Why you should never use Chronopost if you fancy your packages getting delivered on time. or at all.
Thinking of mailing a package or urgent document from France? You might naturally be inclined to pick French transporter Chronopost: after all, they are the official offshoot of the French Postal Services and you can use their service through any French post office. OK, if you have any experience with the latter, and their dysmal record in both regular and special mail delivery, knowing that they officially “recommend” Chronopost wouldn’t be a big boost in their favour, but still, the point is: they are the default, ubiquitous, choice for parcels in France… marginally cheaper than DHL or Fedex and much more conveniently located.
Over the course of those past three years in Paris, I have done my best to avoid Chronopost and the French Post: never ever relied on them for anything critical, whenever I could help it.
And when I couldn’t help it… well they never once fulfilled their promise. I’ve had “Express 48h” delivery brought over to my doorstep, 3 weeks late and half torn-out, relatives to whom I’d send birthday presents abroad would get them a month after their birthday (that’s despite paying $100 for a pocketbook-sized parcel), I’ve had to go pick-up packages at the local delivery point countless times because “Recipient not at home at time of delivery” (never mind the fact I’d have been sitting by the door all morning and had my cellphone number printed on the delivery slip)…
To sum it up, out of about a dozen interactions with Chronopost during my time here, I don’t think they’ve held up their end of the contract more than once, twice at best.
Every time, I feel I should blog about them. Warn random googlers, particularly non-French-speakers who might blindly trust their brand name, of their pitiable overpriced services. Each time, I just decide to let it slide and get on with more positive things in my life.
Here is the last straw that made me change my mind:
- Cue back last Wednesday (2 days ago). ‘Tis Christmas season, time to send out gifts to my loving world-scattered family. I won’t be hiking out to the Great Ass-Freezing White North this year to see this side of the family, but little brother, who currently spends time in the south of France, will. His plane leaves on Saturday morning.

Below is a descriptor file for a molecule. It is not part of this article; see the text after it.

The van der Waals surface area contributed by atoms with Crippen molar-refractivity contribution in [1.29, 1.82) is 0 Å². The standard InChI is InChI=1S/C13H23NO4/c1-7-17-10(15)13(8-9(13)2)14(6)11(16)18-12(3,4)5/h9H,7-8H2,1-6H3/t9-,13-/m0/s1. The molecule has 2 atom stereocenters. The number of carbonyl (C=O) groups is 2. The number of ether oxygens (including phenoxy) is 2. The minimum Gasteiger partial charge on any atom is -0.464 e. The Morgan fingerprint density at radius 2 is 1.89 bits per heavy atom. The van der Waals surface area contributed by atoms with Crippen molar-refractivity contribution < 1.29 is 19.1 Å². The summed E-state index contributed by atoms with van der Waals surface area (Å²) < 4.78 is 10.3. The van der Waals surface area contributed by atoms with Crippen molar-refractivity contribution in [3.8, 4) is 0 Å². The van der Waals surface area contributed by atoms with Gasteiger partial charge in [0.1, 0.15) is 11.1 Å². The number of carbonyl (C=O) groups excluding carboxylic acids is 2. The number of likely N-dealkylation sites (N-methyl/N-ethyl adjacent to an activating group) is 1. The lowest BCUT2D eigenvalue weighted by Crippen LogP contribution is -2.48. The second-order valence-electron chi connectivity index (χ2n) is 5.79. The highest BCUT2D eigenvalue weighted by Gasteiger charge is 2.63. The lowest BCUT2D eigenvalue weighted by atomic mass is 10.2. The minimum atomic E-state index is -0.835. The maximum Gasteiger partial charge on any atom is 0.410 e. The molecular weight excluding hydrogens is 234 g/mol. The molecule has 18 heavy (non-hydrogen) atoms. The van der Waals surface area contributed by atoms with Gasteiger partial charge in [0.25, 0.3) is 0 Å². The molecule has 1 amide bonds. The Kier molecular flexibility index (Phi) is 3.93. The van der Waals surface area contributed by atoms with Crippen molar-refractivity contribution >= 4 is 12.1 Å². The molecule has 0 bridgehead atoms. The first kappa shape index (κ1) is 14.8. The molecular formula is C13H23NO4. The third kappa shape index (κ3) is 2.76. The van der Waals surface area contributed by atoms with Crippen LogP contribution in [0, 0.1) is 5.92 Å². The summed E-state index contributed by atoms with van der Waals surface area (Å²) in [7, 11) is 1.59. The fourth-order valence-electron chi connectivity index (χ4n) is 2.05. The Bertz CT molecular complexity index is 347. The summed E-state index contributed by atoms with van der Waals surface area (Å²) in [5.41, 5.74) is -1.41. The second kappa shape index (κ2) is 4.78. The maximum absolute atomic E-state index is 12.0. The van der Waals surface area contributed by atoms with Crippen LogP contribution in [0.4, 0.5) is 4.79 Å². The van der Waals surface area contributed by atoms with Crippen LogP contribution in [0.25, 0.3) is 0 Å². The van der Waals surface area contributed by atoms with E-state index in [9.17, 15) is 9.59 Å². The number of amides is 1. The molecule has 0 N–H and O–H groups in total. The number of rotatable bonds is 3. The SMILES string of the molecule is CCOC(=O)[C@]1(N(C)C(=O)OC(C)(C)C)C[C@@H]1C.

- Why, no problem: 3 days is ample time to get a small package rush-delivered from France’s largest city to its second largest city, located 5 hours away by train.
- Since I’m not feeling very peachy (i.e.: surviving on pharmaceutical-grade painkillers), I foolishly opt for the easy solution: walk over to my local Bureau de Poste, hand over my package, pay the $40 fee in exchange for their top-speed overnight “delivered-by-1pm-the-next-day” service. This, I thought, gives it a whole extra day security. Even factoring in their usual incompetence in door-to-door delivery, that leaves enough time for little bro to go pick it up himself.
- Sure enough: next day at 3pm, when I go online to their website, their tracking service informs me that an “Unsuccessful delivery attempt” was made at 11:24am (did I mention that the delivery address is a standalone building with no doorcode, a doorman that had been warned to expect a delivery and my brother’s cellphone number clearly printed out on the delivery slip).
- That’s when I notice that, according to the full tracking listing: “Recipient refused delivery”. Which, is so blatantly impossible that I guess it is the delivery-guy’s way of saying “Gosh, I have way too many packages to deliver today, let’s lighten up the load a bit”.
- Better yet, the listing reads that the package has been scheduled to be sent back where it came from (to me), by end of day.
- Half-an-hour on their overcrowded customer service number (billed .15 euros/minute, of course) and much irritating scripted speech with painfully incompetent personel later: package scheduled for new delivery attempt on next day (Friday), same time.
- Brings us to Friday – today – 11am: my cellphone rings. Delivery guy wanna know how he is supposed to get past the doorcode. What doorcode, do I politely inquire while screaming very loudly in my head, then repeat the delivery street address once more and recommend he contacts my brother – the recipient – on his cellphone to arrange the handout directly.
- A couple hours, many more fruitless customer-service exchanges and still no package delivery later: I am informed that my package has been handed over to the caretaker in my building.
- Chronopost has managed to send my package to its destination city, and back. In two days.
Need I mention that any potential complaint I may have regarding their service cannot be registered at the local post office, who will gladly take your package and your money, but not much else (“Chronopost is a fully independent contractor, we are only a pickup place”). In fact, was I to really want a refund for that useless return-trip stampage fee, I am invited to write a letter, stating my complaint and bringing proof of their failure to follow up on the most basic level of service, and might expect some sort of refund voucher in the mail within a couple months (assuming they do not use their own services to send it). If you just said “web” or “email”, you are a sweet, sweet, innocent person who hasn’t dealt with many consumer-oriented services in France so far.
Anyway, I’m off to send my package to Canada via DHL, but decided to post this rant first, if only to remind myself not to fall for the Chronopost scam ever again. If this can help out a few other English-speaking Internet passer-bys, it won’t be all wasted spit.